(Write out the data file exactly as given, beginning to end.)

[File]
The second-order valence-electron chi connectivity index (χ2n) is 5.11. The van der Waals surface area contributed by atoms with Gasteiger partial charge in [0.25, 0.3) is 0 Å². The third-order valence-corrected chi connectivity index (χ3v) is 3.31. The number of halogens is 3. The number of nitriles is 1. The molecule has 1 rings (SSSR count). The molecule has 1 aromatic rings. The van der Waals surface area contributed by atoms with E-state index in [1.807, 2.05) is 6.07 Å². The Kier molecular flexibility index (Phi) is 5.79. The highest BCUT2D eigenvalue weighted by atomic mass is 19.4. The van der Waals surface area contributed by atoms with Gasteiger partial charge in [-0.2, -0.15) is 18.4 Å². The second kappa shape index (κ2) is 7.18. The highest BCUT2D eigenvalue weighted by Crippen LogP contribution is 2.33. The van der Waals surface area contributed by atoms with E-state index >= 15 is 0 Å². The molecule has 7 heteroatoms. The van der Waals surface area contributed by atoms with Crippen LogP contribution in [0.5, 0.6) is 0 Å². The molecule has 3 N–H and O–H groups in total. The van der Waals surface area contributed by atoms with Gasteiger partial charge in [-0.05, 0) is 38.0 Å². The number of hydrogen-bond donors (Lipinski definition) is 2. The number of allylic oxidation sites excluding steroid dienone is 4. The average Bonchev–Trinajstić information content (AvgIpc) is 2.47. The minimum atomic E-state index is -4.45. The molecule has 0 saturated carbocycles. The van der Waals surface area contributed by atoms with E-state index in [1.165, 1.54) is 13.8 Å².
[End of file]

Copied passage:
The second-order valence-electron chi connectivity index (χ2n) is 5.11. The van der Waals surface area contributed by atoms with Gasteiger partial charge in [0.25, 0.3) is 0 Å². The third-order valence-corrected chi connectivity index (χ3v) is 3.31. The number of halogens is 3. The number of nitriles is 1. The molecule has 1 rings (SSSR count). The molecule has 1 aromatic rings. The van der Waals surface area contributed by atoms with E-state index in [1.807, 2.05) is 6.07 Å². The Kier molecular flexibility index (Phi) is 5.79. The highest BCUT2D eigenvalue weighted by atomic mass is 19.4. The van der Waals surface area contributed by atoms with Gasteiger partial charge in [-0.2, -0.15) is 18.4 Å². The second kappa shape index (κ2) is 7.18. The highest BCUT2D eigenvalue weighted by Crippen LogP contribution is 2.33. The van der Waals surface area contributed by atoms with E-state index >= 15 is 0 Å². The molecule has 7 heteroatoms. The van der Waals surface area contributed by atoms with Crippen LogP contribution in [0.5, 0.6) is 0 Å². The molecule has 3 N–H and O–H groups in total. The van der Waals surface area contributed by atoms with Gasteiger partial charge in [-0.05, 0) is 38.0 Å². The number of hydrogen-bond donors (Lipinski definition) is 2. The number of allylic oxidation sites excluding steroid dienone is 4. The average Bonchev–Trinajstić information content (AvgIpc) is 2.47. The minimum atomic E-state index is -4.45. The molecule has 0 saturated carbocycles. The van der Waals surface area contributed by atoms with E-state index in [1.165, 1.54) is 13.8 Å².